Coffee is now rivalling the likes of wine and whisky, establishing itself as a surprise newcomer to the range of drinks that get better with age. As artisanal coffee has recently stepped into the spotlight, its rise in consumer popularity has contributed to the blossoming scene of barrel-aged coffee. Once reserved for wines and liquors, this trend now sees porous green coffee beans placed in old barrels previously used to house liquor. Believed to have originated from South America, this process lasts for two to eight weeks to enable the beans’ complete absorption of the taste and aroma from its corresponding alcohol. Though mixing alcohol and coffee isn’t a foreign practice, the adoption of such an unorthodox technique demands a higher appreciation to match the more discerning tastebuds of today’s coffee consumers.
AT A RIPE OLD AGE
The trickiest part for baristas who hope to perfect this approach is matching the coffee varieties with complementary barrel aromas, ultimately to ensure that the alcohol enhances the coffee instead of overpowering its taste. A common setback, however, is the unpredictable nature of the barrel’s wood, as they are sensitive to extenuating circumstances such as weather conditions. If customers are now selective, baristas are required to double down on that trait, being they’re responsible for selecting the right types of beans to imbue. Though not necessarily always the case, a general rule of thumb for handpicking these beans would be through opting for beans that are high in body and low in acidity, allowing them to develop well-textured flavours as they age.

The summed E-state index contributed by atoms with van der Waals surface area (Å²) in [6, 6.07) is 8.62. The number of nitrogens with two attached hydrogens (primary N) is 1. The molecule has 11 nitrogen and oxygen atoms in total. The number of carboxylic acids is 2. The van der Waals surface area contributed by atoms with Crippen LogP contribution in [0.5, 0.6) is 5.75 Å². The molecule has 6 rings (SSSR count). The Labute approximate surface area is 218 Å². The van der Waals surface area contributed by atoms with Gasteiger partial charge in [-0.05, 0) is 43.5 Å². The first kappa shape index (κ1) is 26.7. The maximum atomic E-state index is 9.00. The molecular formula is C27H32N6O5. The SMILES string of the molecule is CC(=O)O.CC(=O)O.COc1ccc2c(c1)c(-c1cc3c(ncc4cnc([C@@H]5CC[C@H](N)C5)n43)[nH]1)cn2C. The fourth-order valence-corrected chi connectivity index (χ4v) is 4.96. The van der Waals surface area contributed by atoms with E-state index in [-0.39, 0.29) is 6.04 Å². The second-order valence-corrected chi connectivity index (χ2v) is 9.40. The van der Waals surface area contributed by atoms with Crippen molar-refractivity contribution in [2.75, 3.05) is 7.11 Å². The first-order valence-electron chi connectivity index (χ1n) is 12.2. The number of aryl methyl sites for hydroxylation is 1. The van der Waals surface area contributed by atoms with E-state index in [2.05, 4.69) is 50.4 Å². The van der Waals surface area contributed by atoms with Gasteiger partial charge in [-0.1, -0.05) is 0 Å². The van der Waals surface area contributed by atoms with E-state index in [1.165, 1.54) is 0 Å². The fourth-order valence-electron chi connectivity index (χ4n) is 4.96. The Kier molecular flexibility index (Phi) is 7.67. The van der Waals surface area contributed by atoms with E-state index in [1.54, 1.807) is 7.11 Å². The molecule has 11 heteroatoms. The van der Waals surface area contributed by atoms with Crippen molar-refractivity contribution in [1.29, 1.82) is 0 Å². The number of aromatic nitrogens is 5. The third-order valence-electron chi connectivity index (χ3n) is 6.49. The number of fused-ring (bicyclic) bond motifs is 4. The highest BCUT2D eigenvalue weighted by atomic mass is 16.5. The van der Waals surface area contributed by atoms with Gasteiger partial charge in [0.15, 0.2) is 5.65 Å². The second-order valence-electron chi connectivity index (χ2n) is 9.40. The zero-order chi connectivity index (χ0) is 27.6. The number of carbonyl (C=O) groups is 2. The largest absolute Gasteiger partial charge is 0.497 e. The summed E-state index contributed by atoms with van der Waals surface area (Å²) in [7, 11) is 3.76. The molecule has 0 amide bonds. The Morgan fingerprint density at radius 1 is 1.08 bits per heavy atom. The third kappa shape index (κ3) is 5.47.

RULING THE ROAST
After this practice is employed and the beans are roasted, the resultant coffee is usually complex, with notes that resonate with the barrel’s liquor minus the alcohol. Depending on the chosen beans, overarching flavours range from a subtle, mellow smokiness to fragrant and sharply pronounced. The liquors, too, are instrumental in influencing nuance in its coffee’s palette. Brighter alcohols such as wine and rum barrelled-coffees often accrue sweeter, fresher finishes, while robust liquors such as whisky and bourbon tend to amass woodier notes with hints of caramel and chocolate. Regardless of flavour preference, neither barista nor customer can deny how this scientifically-precise method has effectively altered the art of coffee craftsmanship.